Last updated on September 19th, 2018
Last Updated on September 19, 2018 by Steven Meurrens
One of the less understood recruitment exemptions in the Labour Market Impact Assessment stream is the exemption for Owner / Operators of a business. The Employment and Social Development Canada website states:
Description: The owner/operator must demonstrate that he is integral to the day-to-day operation of the business and will be actively involved in business processes/service delivery in Canada. In such instances, greater consideration should be given to demonstration by the applicant (owner/operator) that such temporary entry will result in the creation or retention of employment opportunities for Canadians and permanent residents and/or skills transfer to Canadians and permanent residents.
Variation: No advertising or recruitment is required.
Applicability: All Provinces
The Temporary Foreign Worker Program Manual previously stated:
The ESDC wiki currently states:
The wiki makes it clear that the following key conditions apply to Owner / Operator LMIAs:
- ESDC must be satisfied that the foreign national is or will be a principal owner or co-owner of the business in Canada.
- The company must prove the foreign natinoal’s shareholdings.
- When assessing labour market factors, the focus is on job creation/retention and/or skills transfer. For co-owners, the focus is on job creation / retention and/or skills transfer.
- For High-Wage Owner-operator applications, Transition Plans apply.
- For Low-Wage, the caps apply.
- Confirmations can be for one year or less.
The wiki goes on to address whether start-up companies can do owner-operator LMIAs, including where the company does not exist.
While the amount of redactions are frustrating, regardless of what the ESDC website and the Temporary Foreign Worker Program Manual / wiki states, the reality is that this is a very rarely used exemption. The website, and especially the Temporary Foreign Worker Program Manual (which is internal and so of course cannot give rise to a legitimate expectation) are merely guides in the application of this highly discretionary process. While it is highly discretionary, I have always found that ESDC officers exercise this discretion fairly.
On August 29, 2016 the ESDC wiki was updated with the following questions and answers:
Is there a minimum percentage of shares that a TFW must own to be considered an owner operator?
Ownership of shares does not guarantee that a foreign national qualifies as an owner-operator. The term owner-operator generally refers to business owners and does not refer to individuals who receive shares
as part of a compensation package.
- To qualify as an owner-operator, the foreign national must be able to:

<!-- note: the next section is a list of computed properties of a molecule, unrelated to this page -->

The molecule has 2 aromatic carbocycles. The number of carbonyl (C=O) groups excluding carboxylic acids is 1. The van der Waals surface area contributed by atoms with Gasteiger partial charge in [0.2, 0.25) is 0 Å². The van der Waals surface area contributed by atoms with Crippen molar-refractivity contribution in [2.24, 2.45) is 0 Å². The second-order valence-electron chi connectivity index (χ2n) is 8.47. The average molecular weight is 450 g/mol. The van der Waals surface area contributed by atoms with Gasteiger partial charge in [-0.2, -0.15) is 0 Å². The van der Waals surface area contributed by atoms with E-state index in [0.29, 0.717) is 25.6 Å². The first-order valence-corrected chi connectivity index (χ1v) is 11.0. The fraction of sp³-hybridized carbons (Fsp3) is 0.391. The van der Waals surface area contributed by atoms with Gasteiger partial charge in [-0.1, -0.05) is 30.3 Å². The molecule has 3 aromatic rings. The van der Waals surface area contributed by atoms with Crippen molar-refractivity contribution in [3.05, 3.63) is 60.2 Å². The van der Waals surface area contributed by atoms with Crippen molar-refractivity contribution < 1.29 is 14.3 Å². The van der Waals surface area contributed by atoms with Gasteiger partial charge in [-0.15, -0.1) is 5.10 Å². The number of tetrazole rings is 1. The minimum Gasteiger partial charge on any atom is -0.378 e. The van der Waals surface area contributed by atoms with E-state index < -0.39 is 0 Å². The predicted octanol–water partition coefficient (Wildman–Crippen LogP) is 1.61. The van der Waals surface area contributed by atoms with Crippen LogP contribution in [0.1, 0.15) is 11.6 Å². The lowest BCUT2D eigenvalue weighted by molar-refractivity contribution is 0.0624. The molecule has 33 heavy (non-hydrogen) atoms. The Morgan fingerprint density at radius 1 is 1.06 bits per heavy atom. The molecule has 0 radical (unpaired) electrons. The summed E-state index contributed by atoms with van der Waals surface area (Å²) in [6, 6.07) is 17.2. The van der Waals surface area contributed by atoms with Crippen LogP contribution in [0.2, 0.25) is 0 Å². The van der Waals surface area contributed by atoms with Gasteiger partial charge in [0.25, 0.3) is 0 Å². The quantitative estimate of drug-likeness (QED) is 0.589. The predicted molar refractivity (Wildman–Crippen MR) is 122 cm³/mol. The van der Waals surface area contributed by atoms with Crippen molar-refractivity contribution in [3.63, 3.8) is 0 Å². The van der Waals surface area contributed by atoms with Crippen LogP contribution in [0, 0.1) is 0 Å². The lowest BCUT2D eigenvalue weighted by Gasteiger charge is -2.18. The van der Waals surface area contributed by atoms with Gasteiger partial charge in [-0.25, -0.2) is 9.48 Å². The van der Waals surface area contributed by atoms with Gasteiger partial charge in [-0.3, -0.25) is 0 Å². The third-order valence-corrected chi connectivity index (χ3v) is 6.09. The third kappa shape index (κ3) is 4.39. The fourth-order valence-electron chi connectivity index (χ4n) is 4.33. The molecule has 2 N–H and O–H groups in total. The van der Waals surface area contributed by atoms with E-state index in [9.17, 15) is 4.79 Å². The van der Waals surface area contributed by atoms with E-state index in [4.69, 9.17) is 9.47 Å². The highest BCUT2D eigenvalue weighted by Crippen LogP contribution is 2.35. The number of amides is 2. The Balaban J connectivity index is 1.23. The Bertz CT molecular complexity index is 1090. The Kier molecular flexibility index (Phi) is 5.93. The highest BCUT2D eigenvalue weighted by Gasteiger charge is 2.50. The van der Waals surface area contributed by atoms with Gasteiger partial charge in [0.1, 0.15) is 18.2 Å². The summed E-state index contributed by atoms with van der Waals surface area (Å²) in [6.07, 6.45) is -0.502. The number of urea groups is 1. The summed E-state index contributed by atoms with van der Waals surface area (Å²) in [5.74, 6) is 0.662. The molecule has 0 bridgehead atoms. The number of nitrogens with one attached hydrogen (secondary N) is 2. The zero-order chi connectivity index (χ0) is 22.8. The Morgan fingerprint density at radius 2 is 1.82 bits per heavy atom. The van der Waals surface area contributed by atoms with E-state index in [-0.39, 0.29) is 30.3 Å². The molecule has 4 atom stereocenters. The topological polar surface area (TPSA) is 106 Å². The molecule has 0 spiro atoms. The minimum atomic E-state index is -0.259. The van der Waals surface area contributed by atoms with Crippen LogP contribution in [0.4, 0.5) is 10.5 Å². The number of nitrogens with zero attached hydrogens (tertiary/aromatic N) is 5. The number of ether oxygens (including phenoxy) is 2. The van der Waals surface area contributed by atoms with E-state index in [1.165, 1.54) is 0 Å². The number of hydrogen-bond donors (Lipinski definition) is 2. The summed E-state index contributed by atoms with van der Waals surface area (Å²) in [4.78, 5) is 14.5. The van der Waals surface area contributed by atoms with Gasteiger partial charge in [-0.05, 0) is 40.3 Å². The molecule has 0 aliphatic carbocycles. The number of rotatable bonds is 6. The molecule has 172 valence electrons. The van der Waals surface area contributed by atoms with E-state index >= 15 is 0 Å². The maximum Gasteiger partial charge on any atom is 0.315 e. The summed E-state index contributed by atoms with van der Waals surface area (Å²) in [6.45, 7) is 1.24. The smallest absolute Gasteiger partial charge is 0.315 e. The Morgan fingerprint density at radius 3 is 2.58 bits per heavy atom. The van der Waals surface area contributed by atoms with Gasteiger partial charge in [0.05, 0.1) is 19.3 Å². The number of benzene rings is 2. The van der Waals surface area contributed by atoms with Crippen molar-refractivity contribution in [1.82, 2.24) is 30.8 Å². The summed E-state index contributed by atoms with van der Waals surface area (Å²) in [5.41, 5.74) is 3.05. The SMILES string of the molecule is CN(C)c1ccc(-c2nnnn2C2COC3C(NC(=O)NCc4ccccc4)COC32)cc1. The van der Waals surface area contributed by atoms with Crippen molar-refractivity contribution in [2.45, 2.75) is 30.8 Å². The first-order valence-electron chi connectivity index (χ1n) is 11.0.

- demonstrate a level of controlling interest in the business (e.g. be a sole proprietor or a majority share holder;
- demonstrate that such temporary entry will result in the creation or retention of employment opportunities for Canadians and permanent residents and/or skills transfer to Canadians and permanent residents; and
- must not able to be dismissed.
Who should be signing the application? A lot of the applications under the owner-operator category are signed by an individual who has no direct influence in managing the business operations.
The foreign national must sign the application as the owner-operator.
How should an Officer proceed when the purchase of a business is conditional to the issuance of a work permit?
A determination of whether an offer of employment is genuine shall be based on the following factors:
(a) whether the offer is made by an employer that is actively engaged in the business in respect of which the offer is made, unless the offer is made for employment as a live-in caregiver;
This factor must be assessed by reviewing the foreign national’ s intention to operate the business in Canada (i.e. purchasing a valid operating business or has experience in starting this type of business
This must be demonstrated by one or several documents provided by the owner operator or employer, and may vary on a case by case basis.
Examples of documentation include:
- a letter of intent between the owner-operator and the current owner for the transfer of the business;
- demonstration of the owner-operator’s financial investment in the business;
- a copy of the owner operator’s share certificate;
- a copy of a lease agreement between the owner-operator and a landlord for the intended work location;
- a copy of meeting minutes indicating the transfer of ownership to the owner operator; or
- any other document that, at the Officer’s discretion, is deemed as demonstrating this factor.